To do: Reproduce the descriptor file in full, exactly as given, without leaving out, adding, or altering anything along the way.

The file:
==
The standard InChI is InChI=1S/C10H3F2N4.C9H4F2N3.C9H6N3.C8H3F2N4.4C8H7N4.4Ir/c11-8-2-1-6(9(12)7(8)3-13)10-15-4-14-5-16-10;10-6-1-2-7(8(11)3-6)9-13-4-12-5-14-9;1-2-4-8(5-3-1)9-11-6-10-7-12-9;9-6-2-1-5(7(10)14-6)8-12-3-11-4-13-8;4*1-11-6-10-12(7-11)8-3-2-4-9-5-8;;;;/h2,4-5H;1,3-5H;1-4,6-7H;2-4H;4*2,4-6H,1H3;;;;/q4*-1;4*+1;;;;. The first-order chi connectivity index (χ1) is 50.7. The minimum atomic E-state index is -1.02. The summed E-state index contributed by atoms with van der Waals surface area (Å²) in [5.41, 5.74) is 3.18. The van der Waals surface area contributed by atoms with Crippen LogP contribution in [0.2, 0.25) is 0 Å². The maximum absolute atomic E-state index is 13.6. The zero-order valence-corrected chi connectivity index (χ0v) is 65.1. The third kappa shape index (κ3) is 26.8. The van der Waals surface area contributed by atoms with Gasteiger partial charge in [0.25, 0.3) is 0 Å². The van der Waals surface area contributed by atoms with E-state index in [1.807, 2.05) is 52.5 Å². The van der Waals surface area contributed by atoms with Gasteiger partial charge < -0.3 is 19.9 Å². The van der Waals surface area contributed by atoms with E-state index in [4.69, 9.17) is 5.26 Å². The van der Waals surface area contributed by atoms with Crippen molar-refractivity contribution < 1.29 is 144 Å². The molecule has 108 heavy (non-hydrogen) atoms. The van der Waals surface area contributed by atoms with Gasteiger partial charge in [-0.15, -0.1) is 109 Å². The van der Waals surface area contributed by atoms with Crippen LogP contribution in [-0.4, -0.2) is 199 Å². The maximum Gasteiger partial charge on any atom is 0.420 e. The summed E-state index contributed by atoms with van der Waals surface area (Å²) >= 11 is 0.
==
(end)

The standard InChI is InChI=1S/C10H3F2N4.C9H4F2N3.C9H6N3.C8H3F2N4.4C8H7N4.4Ir/c11-8-2-1-6(9(12)7(8)3-13)10-15-4-14-5-16-10;10-6-1-2-7(8(11)3-6)9-13-4-12-5-14-9;1-2-4-8(5-3-1)9-11-6-10-7-12-9;9-6-2-1-5(7(10)14-6)8-12-3-11-4-13-8;4*1-11-6-10-12(7-11)8-3-2-4-9-5-8;;;;/h2,4-5H;1,3-5H;1-4,6-7H;2-4H;4*2,4-6H,1H3;;;;/q4*-1;4*+1;;;;. The first-order chi connectivity index (χ1) is 50.7. The minimum atomic E-state index is -1.02. The summed E-state index contributed by atoms with van der Waals surface area (Å²) in [5.41, 5.74) is 3.18. The van der Waals surface area contributed by atoms with Crippen LogP contribution in [0.2, 0.25) is 0 Å². The maximum absolute atomic E-state index is 13.6. The zero-order valence-corrected chi connectivity index (χ0v) is 65.1. The third kappa shape index (κ3) is 26.8. The van der Waals surface area contributed by atoms with Gasteiger partial charge in [0.25, 0.3) is 0 Å². The van der Waals surface area contributed by atoms with E-state index in [1.807, 2.05) is 52.5 Å². The van der Waals surface area contributed by atoms with Gasteiger partial charge < -0.3 is 19.9 Å². The van der Waals surface area contributed by atoms with E-state index in [4.69, 9.17) is 5.26 Å². The van der Waals surface area contributed by atoms with Crippen molar-refractivity contribution < 1.29 is 144 Å². The molecule has 108 heavy (non-hydrogen) atoms. The van der Waals surface area contributed by atoms with Gasteiger partial charge in [-0.15, -0.1) is 109 Å². The van der Waals surface area contributed by atoms with Crippen LogP contribution in [-0.4, -0.2) is 199 Å². The maximum Gasteiger partial charge on any atom is 0.420 e. The summed E-state index contributed by atoms with van der Waals surface area (Å²) >= 11 is 0.